March 14, 2017
Street Law’s spring 2017 SCOTUS in the Classroom case is one we have been waiting for since early 2016. After granting cert in January of 2016, the Supreme Court waited a year to schedule oral argument for Trinity Lutheran v. Comer! The case was finally heard on April 19, 2017, and Street Law encouraged teachers to feature it in class the week it was argued.
This is a case from Missouri about government funding and religious organizations. Did Missouri’s refusal to award a playground resurfacing grant to a church violate the U.S. Constitution?
Missouri had a grant program that gave money to non-profits to pay for rubber playground surfaces made from recycled tires. A church, Trinity Lutheran, applied for a grant, and their application was scored well. The Missouri state constitution has a clause that prevents government money from going to churches or other religious organizations, however. So the state refused to award a grant to the church.
The church objected, and sued the state in federal court. The church argues that the state discriminated against it on the basis of its religion, violating the Fourteenth Amendment. The state argues that its constitutional amendment is valid and helps ensure the separation of church and state. Thirty-eight other states have similar provisions in their constitutions, known as Blaine Amendments.
This case is an excellent vehicle for teachers to explore key issues in the law and American Government: It features both the First and Fourteenth Amendments, brings in the Blaine Amendments, and raises the issue of when state constitutions might violate the federal constitution. Street Law encourages teachers to use the case in class this spring. Teachers who want to conduct a moot court of this case can find all the relevant instructions on Street Law’s SCOTUS in the Classroom page. After teaching, listen to the actual oral arguments (available here) and watch for news of the decision (expected by late June).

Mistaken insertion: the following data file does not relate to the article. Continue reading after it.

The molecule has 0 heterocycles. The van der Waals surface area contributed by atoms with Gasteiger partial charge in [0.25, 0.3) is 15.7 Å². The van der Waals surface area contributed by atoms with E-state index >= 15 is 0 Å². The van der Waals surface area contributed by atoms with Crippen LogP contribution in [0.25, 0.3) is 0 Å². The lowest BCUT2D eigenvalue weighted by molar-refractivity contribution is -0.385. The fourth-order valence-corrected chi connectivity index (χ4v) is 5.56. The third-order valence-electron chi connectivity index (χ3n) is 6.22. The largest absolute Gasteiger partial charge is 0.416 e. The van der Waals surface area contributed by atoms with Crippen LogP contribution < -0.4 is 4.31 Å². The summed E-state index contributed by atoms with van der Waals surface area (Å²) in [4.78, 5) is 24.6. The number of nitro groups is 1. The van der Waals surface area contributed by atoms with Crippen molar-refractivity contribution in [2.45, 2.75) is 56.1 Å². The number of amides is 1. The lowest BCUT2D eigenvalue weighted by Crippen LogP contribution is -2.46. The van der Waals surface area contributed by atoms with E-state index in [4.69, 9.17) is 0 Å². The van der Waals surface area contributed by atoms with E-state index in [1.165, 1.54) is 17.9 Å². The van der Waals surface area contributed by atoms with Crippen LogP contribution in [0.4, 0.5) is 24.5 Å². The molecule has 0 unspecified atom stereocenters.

Finally, about that delay in argument—the Court agreed to take on Trinity Lutheran’s case a month before Justice Scalia passed away. In a typical year, the case would have been argued in the spring or fall of 2016. SCOTUSblog reports: “Although there is no way to know with certainty what accounted for the delay, one possibility was that the justices were hoping to avoid a 4-4 tie, in the absence of a ninth justice.” The Court scheduled the case for argument after President Trump nominated Judge Gorsuch to the vacant seat.
About SCOTUS in the Classroom: Each year, Street Law selects a few of the most classroom-relevant, student-friendly cases being argued in the U.S. Supreme Court and provide teachers with everything they need to conduct moot courts of each. Past cases are always available on our website!
(Reproduced with permission)
Supreme Court Summer Institute for Teachers
High School Law Course
SCOTUS in the Classroom
Teaching for Civic Engagement
Topic: Civic & Law-Related Education
Topic: U.S. Supreme Court